A similar sentiment was recently articulated by Haaretz columnist, Dr. Gadi Taub, in Israel’s Supreme Court Rigs the Game Again.

In it, Taub, a senior lecturer at the Hebrew University of Jerusalem, writes: “It’s hard to blame those who think that Israel’s Supreme Court is in reality the left’s legal team. The recent ruling regarding the petition against Knesset Speaker Yuli Edelstein, forcing him to conduct a vote on his own replacement, certainly didn’t do much to diminish the feeling that the game is rigged in the left’s favor.” 

He elaborates: “In this case the Supreme Court decided that in the name of ‘the foundations of the structure of our parliamentary system’ and to prevent damage to ‘the fabric of democratic life,’ it can violate the separation of powers and ignore the Basic Law: The Knesset, which states that only the legislature can set its own rules. It has decided to force Speaker Edelstein to call a vote on his replacement, even though according to the Knesset rules he has no obligation to do so before a new government is sworn in.” 

Judiciary’s ‘doomsday weapon’

He goes on to expose the pretext underlying the unrelenting process of judicial overreach: “… when the court wants to impose its progressive judges’ tastes and values and cannot find a hook for it in any Basic Law, it resorts to the mysterious ‘fundamental principles of the system,’ which are said to be implied, though never stated. … When these phrases are used, it’s a sure sign that the court is about to violate the principle of the separation of powers or run roughshod over explicit legislation. This is the doomsday weapon in the court’s arsenal, and it is reserved for cases when there is a clear and present danger to the fundamental principles of the left.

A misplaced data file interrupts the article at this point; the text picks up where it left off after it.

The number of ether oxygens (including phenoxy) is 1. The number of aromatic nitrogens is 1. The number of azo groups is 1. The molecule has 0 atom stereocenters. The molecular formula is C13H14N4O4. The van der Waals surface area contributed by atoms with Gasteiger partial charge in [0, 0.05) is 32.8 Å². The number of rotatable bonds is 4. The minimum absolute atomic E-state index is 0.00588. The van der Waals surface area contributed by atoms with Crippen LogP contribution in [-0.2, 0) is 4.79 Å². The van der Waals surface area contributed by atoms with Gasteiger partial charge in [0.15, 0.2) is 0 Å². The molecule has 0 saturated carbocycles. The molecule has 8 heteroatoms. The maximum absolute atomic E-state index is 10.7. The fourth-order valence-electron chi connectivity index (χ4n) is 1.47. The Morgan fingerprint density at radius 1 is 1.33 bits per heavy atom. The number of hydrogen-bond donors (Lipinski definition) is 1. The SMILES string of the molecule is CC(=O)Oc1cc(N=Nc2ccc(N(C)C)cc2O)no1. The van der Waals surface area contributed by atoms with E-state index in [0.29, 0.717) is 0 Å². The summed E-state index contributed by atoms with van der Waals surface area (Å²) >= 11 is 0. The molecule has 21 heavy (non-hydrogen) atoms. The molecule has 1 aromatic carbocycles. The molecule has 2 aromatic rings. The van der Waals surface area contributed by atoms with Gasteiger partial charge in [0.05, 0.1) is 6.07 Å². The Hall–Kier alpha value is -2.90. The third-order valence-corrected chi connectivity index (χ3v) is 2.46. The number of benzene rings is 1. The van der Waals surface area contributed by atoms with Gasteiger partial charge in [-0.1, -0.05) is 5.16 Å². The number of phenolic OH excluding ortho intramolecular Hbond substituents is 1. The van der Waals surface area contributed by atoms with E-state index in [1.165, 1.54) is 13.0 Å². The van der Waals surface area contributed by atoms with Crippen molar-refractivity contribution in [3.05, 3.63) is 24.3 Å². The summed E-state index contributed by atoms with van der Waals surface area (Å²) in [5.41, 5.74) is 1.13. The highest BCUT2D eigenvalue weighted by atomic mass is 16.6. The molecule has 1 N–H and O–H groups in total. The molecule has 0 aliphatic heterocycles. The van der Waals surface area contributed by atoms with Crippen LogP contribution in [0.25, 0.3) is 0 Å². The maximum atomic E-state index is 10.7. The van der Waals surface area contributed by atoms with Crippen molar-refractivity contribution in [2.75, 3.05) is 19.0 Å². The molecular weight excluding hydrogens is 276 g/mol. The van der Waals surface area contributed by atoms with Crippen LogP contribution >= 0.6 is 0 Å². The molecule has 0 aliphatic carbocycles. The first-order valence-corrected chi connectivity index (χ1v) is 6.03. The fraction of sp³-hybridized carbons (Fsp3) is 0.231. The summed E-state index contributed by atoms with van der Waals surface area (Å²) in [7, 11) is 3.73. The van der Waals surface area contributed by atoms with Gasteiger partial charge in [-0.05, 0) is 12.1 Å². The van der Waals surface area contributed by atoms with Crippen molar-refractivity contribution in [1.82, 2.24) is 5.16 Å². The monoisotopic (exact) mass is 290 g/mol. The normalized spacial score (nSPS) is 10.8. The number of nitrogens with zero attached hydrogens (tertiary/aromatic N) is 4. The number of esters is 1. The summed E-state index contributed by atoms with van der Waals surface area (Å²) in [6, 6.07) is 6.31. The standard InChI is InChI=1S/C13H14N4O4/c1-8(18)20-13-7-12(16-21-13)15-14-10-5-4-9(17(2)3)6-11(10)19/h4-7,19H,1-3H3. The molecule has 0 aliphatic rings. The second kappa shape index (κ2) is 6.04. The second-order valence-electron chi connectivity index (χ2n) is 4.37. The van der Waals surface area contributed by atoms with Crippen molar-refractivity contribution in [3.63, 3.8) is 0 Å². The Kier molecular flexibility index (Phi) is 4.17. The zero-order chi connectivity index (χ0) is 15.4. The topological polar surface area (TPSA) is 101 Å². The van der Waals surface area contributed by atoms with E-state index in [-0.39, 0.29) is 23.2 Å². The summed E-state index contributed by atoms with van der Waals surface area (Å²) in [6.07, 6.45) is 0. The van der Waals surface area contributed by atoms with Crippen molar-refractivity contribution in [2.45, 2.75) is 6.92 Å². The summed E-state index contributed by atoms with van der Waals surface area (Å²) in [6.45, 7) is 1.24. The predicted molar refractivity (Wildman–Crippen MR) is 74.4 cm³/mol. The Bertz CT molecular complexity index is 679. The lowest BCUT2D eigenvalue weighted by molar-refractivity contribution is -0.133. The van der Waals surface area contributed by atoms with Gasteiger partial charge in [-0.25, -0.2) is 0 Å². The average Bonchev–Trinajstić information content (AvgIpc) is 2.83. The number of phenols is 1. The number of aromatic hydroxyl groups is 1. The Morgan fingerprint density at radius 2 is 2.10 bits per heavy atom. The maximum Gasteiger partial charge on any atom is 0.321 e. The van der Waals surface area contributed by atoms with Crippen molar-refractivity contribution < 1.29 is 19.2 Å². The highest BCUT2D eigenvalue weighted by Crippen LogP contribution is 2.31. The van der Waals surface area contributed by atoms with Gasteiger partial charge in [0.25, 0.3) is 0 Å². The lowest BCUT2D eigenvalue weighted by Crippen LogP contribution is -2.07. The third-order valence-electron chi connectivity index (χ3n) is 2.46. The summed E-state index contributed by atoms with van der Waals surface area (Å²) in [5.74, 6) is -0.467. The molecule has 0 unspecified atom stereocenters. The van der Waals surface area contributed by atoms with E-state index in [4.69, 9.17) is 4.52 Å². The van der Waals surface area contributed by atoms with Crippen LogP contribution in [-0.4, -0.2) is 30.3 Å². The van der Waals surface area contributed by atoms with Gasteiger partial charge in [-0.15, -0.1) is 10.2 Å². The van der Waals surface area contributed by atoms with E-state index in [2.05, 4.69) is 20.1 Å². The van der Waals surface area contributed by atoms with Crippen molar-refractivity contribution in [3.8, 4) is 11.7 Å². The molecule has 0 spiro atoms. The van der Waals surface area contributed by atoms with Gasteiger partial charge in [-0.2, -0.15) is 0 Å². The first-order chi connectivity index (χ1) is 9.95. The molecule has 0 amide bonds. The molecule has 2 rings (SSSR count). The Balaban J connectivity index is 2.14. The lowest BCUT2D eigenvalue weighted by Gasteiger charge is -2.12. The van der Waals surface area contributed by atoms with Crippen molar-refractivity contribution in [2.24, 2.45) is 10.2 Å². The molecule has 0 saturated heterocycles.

Thus, Taub laments bitterly, echoing a claim I have raised in numerous previous columns (see here, here and here) “ … the court has overruled the law repeatedly to permit the Joint List to run on this anti-Zionist platform. So now a majority obtained by deception and reliant on the votes of a party that seeks to dismantle ‘Zionist colonialism’ is going to rig the game in favor of the progressive left.”

Thus, contrary to the outraged howls of indignation of his critics, by his courageous and principled stance, Edelstein has contributed greatly to the defense of Israeli democracy in general and to the bedrock democratic principle of separation of powers in particular.

Likewise, his actions foiled, at the 11th hour, an egregious endeavor to set up a minority government dependent on the anti-Zionist Joint Arab List, openly dedicated to the dismantling of Israel as the nation-state of the Jews and associated with the country’s most virulent enemies.

For this, he deserves the nation’s praise—and gratitude.

Martin Sherman is the founder and executive director of the Israel Institute for Strategic Studies.